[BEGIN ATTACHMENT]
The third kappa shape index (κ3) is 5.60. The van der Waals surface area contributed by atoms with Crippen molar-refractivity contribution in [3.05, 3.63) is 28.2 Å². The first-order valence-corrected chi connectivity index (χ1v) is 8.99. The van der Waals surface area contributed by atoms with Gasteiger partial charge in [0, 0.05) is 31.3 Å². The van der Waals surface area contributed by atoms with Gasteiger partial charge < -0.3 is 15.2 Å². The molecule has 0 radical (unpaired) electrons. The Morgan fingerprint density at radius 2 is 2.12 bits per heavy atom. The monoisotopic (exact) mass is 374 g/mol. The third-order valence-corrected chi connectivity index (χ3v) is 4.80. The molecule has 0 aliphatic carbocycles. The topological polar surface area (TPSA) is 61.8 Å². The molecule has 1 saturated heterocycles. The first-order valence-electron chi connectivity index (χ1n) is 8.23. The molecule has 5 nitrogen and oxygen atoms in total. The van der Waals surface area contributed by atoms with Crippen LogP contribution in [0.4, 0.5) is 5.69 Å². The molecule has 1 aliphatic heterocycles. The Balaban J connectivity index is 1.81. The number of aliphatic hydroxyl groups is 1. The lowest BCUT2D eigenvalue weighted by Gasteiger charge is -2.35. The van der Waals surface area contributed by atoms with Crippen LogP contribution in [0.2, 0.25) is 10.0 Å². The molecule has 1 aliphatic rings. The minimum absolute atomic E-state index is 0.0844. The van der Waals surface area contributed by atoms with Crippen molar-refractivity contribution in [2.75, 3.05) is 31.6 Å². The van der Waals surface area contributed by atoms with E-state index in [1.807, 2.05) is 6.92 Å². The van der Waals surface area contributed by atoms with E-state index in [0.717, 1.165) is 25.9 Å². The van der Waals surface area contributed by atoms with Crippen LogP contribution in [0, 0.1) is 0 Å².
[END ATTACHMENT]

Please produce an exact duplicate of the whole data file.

The third kappa shape index (κ3) is 5.60. The van der Waals surface area contributed by atoms with Crippen molar-refractivity contribution in [3.05, 3.63) is 28.2 Å². The first-order valence-corrected chi connectivity index (χ1v) is 8.99. The van der Waals surface area contributed by atoms with Gasteiger partial charge in [0, 0.05) is 31.3 Å². The van der Waals surface area contributed by atoms with Gasteiger partial charge < -0.3 is 15.2 Å². The molecule has 0 radical (unpaired) electrons. The Morgan fingerprint density at radius 2 is 2.12 bits per heavy atom. The monoisotopic (exact) mass is 374 g/mol. The third-order valence-corrected chi connectivity index (χ3v) is 4.80. The molecule has 0 aliphatic carbocycles. The topological polar surface area (TPSA) is 61.8 Å². The molecule has 1 saturated heterocycles. The first-order valence-electron chi connectivity index (χ1n) is 8.23. The molecule has 5 nitrogen and oxygen atoms in total. The van der Waals surface area contributed by atoms with Crippen LogP contribution in [0.4, 0.5) is 5.69 Å². The molecule has 1 aliphatic heterocycles. The Balaban J connectivity index is 1.81. The number of aliphatic hydroxyl groups is 1. The lowest BCUT2D eigenvalue weighted by Gasteiger charge is -2.35. The van der Waals surface area contributed by atoms with Crippen LogP contribution in [0.2, 0.25) is 10.0 Å². The molecule has 1 aliphatic rings. The minimum absolute atomic E-state index is 0.0844. The van der Waals surface area contributed by atoms with Crippen molar-refractivity contribution in [2.75, 3.05) is 31.6 Å². The van der Waals surface area contributed by atoms with E-state index in [1.807, 2.05) is 6.92 Å². The van der Waals surface area contributed by atoms with E-state index in [0.717, 1.165) is 25.9 Å². The van der Waals surface area contributed by atoms with Crippen LogP contribution in [0, 0.1) is 0 Å².